Georgiana closed her desk. She had been suspicious at first of another sentiment in the background, but was now quite convinced of the simplicity of Emilia’s design. She said: “I will tell you exactly how I am placed. I do not know, that under any circumstances, I could have given into your hands so large a sum as this that you ask for. My brother has a fortune; and I have also a little property. When I say my brother has a fortune, he has the remains of one. All that has gone has been devoted to relieve your countrymen, and further the interests he has nearest at heart. What is left to him, I believe, he has now thrown into the gulf. You have heard Lady Charlotte call him a fanatic.”
Emilia’s lip quivered.
“You must not blame her for that,” Georgiana continued. “Lady Gosstre thinks much the same. The world thinks with them. I love him, and prove my love by trusting him, and wish to prove my love by aiding him, and being always at hand to succour, as I should be now, but that I obeyed his dearest wish in resting here to watch over you. I am his other self. I have taught him to feel that; so that in his devotion to this cause he may follow every impulse he has, and still there is his sister to fall back on. My child! see what I have been doing. I have been calculating here.” Georgiana took a scroll from her desk, and laid it under Emilia’s eyes. “I have reckoned our expenses as far as Turin, and have only consented to take Lady Gosstre’s valet for courier, just to please her. I know that he will make the cost double, and I feel like a miser about money. If Merthyr is ruined, he will require every farthing that I have for our common subsistence. Now do you understand? I can hardly put the case more plainly. It is out of my power to do what you ask me to do.”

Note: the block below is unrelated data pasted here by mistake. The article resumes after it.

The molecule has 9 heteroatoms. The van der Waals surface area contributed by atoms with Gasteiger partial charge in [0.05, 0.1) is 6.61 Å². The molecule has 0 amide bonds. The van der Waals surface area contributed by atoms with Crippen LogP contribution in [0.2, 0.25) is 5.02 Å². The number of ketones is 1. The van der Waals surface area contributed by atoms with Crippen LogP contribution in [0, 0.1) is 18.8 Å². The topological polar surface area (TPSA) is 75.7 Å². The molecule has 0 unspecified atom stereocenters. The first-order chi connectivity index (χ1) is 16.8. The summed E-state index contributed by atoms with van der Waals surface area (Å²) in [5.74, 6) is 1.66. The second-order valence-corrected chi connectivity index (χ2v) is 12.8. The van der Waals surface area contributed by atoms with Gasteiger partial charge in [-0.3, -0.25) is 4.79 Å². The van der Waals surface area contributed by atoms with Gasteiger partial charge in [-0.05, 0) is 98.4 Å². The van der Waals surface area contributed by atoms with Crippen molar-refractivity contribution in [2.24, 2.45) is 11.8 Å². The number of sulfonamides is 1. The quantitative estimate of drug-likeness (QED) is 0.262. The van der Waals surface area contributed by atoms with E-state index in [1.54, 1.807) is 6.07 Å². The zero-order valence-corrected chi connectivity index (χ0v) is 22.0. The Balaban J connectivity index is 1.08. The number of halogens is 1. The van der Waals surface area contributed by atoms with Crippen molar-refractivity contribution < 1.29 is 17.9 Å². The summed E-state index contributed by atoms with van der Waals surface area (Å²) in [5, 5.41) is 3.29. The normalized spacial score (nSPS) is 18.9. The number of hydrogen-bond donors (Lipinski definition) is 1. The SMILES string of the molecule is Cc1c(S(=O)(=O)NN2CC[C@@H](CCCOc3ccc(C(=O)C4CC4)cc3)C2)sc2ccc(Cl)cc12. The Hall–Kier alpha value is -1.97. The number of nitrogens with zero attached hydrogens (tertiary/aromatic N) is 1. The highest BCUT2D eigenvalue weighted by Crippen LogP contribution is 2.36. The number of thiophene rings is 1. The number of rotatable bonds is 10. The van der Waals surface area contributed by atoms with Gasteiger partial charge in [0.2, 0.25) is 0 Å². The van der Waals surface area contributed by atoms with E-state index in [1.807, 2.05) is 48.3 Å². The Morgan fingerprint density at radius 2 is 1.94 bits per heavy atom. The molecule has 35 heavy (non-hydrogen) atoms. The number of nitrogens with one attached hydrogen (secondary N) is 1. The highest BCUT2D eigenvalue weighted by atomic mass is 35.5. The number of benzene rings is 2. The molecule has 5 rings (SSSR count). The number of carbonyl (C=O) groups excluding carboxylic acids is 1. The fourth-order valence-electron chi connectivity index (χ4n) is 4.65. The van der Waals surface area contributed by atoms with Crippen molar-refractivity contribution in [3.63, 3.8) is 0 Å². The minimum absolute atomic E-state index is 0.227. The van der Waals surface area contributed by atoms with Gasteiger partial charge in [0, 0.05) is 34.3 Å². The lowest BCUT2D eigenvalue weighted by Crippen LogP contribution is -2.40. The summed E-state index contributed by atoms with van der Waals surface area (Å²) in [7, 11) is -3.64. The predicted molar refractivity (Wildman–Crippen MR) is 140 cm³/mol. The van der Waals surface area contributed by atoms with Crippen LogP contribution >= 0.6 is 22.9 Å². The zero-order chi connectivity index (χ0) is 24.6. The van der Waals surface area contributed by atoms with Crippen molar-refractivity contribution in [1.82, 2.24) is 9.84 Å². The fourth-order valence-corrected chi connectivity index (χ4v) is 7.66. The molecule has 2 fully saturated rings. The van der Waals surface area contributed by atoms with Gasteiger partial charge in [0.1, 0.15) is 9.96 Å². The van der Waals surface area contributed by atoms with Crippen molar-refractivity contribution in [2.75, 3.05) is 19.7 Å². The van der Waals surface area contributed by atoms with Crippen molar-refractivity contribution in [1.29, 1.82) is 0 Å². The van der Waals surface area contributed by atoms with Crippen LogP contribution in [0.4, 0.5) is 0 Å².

Emilia sighed lightly, and seemed not much cast down by the refusal. She perceived that it was necessarily positive, and like all minds framed to resolve to action, there was an instantaneous change of the current of her thoughts in another direction.
“Then, my darling, my one prayer!” she said. “Postpone our going for a week. I will try to get help for them elsewhere.”
Georgiana was pleased by Emilia’s manner of taking the rebuff; but it required an altercation before she consented to this postponement; she nodded her head finally in anger.
By the park-gates that evening, Wilfrid received a letter from the hands of Tracy Runningbrook. It said: “I am not able to see you now. When I tell you that I will see you before I leave England, I insist upon your believing me. I have no head for seeing anybody now. Emilia”—was the simple signature, perused over and over again by this maddened lover, under the flitting gate-lamp, after Tracy had left him. The coldness of Emilia’s name so briefly given, concentrated every fire in his